Note: To protect the privacy of our members, e-mail addresses have been removed from the archived messages. As a result, some links may be broken.

Find Lesson Plans on getty.edu! GettyGames

Re: [teacherartexchange] Input wanted on "blue clouds", are they common in other parts of the country?

---------

dianegregory_at_TeacherArtExchange
Date: Sat Sep 23 2006 - 05:40:20 PDT


Hi Carol

There are two theories about this. Clouds are blue because they are part of the
blue skyline. Clouds are blue because the paper is white. If you support
Viktor Lowenfeld's ideas (Creative and Mental Growth), children all over the
world will draw a blue skyline and a baseline. The big empty part is air.
Clouds are part of the sky so they are drawn blue or because the air is white
and what other could you color them so they could be seen. Children at this
age, according to Lowenfeld do not draw what they "see" and neither should
adults have them draw in ways that are contrary to their own intentions.

According to Lowenfeld children invent these devices to represent the world and
children do this all over the world in very much the same way. It is a process
of genetic unfolding. It is not a cultural thing, according to Lowenfeld.

I have seen many children draw blue clouds. Because my background in art
education was based upon the theories and philosophies of Viktor Lowenfeld, I
do not have the children "change" the clouds....I guess it is after all
perception.

Now I have heard another idea...clouds are actually white according to children
it is just much easier to draw the smaller negative blue areas and leave the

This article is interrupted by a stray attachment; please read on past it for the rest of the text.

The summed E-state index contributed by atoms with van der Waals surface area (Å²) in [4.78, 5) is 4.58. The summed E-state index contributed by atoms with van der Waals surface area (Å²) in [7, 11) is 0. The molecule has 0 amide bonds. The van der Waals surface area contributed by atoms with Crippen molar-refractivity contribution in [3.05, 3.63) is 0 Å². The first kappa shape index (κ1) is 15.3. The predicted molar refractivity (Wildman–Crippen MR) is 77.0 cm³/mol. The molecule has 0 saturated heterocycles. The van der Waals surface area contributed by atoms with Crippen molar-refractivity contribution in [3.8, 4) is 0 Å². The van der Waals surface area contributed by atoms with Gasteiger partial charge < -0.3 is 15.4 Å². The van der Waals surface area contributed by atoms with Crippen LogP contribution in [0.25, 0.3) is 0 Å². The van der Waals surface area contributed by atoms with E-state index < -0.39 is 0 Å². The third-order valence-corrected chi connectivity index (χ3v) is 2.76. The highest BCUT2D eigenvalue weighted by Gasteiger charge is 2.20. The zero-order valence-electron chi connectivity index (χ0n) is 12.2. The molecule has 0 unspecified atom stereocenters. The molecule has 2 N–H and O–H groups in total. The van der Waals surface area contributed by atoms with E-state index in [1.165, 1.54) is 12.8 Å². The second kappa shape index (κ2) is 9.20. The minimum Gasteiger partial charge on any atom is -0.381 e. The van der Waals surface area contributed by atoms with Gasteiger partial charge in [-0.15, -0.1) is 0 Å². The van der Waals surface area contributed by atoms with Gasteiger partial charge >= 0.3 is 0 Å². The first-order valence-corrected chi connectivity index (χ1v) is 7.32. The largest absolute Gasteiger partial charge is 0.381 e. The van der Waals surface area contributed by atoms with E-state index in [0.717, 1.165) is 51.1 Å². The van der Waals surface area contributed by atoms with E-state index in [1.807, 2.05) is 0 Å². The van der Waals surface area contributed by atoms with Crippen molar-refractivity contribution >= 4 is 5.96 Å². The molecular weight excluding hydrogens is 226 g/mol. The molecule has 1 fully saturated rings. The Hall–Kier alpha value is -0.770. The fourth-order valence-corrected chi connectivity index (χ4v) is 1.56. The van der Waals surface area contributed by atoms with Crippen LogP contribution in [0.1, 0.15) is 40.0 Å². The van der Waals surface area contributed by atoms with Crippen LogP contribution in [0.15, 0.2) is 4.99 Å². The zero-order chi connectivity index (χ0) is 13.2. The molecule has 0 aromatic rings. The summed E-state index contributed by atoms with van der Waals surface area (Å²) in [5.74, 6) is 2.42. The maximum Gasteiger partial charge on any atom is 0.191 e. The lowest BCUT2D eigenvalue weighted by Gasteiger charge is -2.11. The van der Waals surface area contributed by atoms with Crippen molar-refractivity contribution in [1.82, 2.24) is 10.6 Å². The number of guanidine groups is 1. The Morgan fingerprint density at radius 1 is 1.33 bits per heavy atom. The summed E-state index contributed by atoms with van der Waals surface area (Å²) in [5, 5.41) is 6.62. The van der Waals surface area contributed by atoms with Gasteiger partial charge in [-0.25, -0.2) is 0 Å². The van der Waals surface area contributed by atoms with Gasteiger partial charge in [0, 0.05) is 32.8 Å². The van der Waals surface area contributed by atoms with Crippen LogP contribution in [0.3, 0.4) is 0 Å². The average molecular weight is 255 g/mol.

rest of the area. The rest of the area is actually the clouds...adults don't
get it. :-) I don't by that one.

So in the end, it is anyones guess...but it is not unusual for your children to
draw blue clouds. :-)

Quoting Carokarn@aol.com:

> I hope some of the list members can help me with this. When I first
> began teaching (k-8) here twenty years ago I noticed that almost all of my
> students would color their clouds blue and leave the sky white. It is a
> low-income
> area so my first thought was that first grade teachers encouraged children to
> color that way to preserve the blue crayons, but years passed, crayons were
> plentiful and still the blue clouds persisted. Often I would ask: "Why are
> the
> clouds blue?" the response: "Because that's what color clouds are." I would
> say "look outside, what color are the clouds?", they answer "White." So I
> ask
> why they color them blue and the usual response is "I donno, they're just
> supposed to be blue."
> I have worked in schools in various parts of the country, but don't
> recall noticing a lot of blue clouds. I grew up about sixty miles from here
> and
> have no memory of them as a student or teacher there. I can remember my
> kindergarten teacher showing me how to draw fluffy white clouds in a blue
> sky. Is
> this just a local thing? If so, do any of you see it in your areas? How
> would
> you handle it?
> I usually insist that my students color the entire page so the clouds
> either disappear when they color the sky blue or they color the sky a
> different
> color (which is fine and sometimes striking) but after these many years I am
> still wondering...and last week my granddaughter came home from kindergarten
> with a picture of our house and (you guessed it) blue clouds. I asked her
> why
> the clouds were blue, the response "because that's what color you are
> supposed
> to color clouds!"
>
> Any thoughts or comments are welcome. This is like the sun in the
> corner, is that typical all over the world or just in this country?
>
> Carol Karn
> Clio, SC
>
>
> ---
> To unsubscribe go to
> http://www.getty.edu/education/teacherartexchange/unsubscribe.html
>
>

--
Dr. Diane C. Gregory
Associate Professor of Art Education
Director, Graduate & Undergraduate Studies in
Art Education
Department of Visual Arts
Texas Woman's University
940.898.2530
---
To unsubscribe go to 
http://www.getty.edu/education/teacherartexchange/unsubscribe.html